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February 13, 2017
Joe Raedle/Getty Images

When President Trump learned that North Korea had fired a midrange ballistic missile into the Sea of Japan on Sunday morning, Saturday night's dinner was being served on the terrace at Mar-a-Lago, his private club in Florida. This is how he dealt with the first national security emergency of his administration, according to CNN:

Sitting alongside Japanese Prime Minister Shinzo Abe, with whom he'd spent most of the day golfing, Trump took the call on a mobile phone at his table, which was set squarely in the middle of the private club's dining area. As Mar-a-Lago's wealthy members looked on from their tables, and with a keyboard player crooning in the background, Trump and Abe's evening meal quickly morphed into a strategy session, the decision-making on full view to fellow diners, who described it in detail to CNN.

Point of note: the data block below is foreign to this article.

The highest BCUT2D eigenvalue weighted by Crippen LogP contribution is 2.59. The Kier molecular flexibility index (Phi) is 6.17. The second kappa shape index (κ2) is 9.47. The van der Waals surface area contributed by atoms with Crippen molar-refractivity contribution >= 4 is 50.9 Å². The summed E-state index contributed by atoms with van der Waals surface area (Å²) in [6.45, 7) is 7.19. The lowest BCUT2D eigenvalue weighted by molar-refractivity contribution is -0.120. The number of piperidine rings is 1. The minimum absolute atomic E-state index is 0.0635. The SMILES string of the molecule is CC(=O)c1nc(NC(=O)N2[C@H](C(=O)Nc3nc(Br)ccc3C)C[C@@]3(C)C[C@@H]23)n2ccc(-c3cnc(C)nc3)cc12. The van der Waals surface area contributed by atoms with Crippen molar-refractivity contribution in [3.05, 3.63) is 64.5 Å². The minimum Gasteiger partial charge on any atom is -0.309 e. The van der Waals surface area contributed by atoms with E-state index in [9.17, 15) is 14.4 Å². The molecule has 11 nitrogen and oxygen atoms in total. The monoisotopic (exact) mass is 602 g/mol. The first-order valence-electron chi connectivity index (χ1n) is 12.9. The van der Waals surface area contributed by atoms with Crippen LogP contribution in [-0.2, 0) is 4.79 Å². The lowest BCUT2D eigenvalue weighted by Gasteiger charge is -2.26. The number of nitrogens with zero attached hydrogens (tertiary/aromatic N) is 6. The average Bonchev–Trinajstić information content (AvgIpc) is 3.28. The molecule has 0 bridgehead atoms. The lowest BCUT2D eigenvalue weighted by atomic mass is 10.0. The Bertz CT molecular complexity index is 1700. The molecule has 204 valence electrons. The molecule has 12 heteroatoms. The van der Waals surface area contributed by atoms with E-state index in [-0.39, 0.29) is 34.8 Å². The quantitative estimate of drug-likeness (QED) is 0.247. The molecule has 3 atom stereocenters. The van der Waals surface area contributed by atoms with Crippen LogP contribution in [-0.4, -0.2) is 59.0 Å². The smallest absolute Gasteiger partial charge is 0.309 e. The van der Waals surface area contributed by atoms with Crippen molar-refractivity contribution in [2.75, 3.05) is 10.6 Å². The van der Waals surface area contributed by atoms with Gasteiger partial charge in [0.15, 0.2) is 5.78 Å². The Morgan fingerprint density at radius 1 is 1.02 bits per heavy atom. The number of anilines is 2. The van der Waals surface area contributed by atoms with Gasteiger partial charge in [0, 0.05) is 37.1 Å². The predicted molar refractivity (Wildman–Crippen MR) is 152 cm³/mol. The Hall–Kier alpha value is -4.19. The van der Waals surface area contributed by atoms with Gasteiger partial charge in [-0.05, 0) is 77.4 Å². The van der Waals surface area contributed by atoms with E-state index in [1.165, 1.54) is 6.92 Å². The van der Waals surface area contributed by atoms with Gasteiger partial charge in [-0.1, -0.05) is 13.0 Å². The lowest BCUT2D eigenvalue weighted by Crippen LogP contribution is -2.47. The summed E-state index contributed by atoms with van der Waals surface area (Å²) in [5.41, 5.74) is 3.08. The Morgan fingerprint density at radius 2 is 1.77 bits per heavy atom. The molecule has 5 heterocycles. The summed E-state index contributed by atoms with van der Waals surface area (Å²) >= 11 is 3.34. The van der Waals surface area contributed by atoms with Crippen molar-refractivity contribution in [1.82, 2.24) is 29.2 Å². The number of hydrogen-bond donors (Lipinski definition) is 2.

Trump's National Security Adviser Michael Flynn and chief strategist Steve Bannon left their seats to huddle closer to Trump as documents were produced and phone calls were placed to officials in Washington and Tokyo. The patio was lit only with candles and moonlight, so aides used the camera lights on their phones to help the stone-faced Trump and Abe read through the documents.... Waiters cleared the wedge salads and brought along the main course as Trump and Abe continued consulting with aides. [CNN]

When the candle-lit national security meeting eventually adjourned, Trump and Abe gave brief statements in front of a black curtain. Abe called the missile launch "absolutely intolerable" and demanded Pyongyang adhere to United Nations Security Council resolutions, while Trump ignored a joint communiqué seen sitting on his lectern and did not mention the missile test at all, instead assuring Japan and the world that the U.S. "stands behind Japan" 100 percent. Leaving the stage, Trump dropped in at a wedding reception at the Mar-a-Lago ballroom, CNN reports, and picked up a mic to address the guests. "I saw them out on the lawn today," Trump said of nearby newlyweds. "I said to the prime minister of Japan, I said, 'C'mon Shinzo, let's go over and say hello.'... They've been members of this club for a long time," he added, referring to the bride and groom. "They've paid me a fortune." Read more at CNN. Peter Weber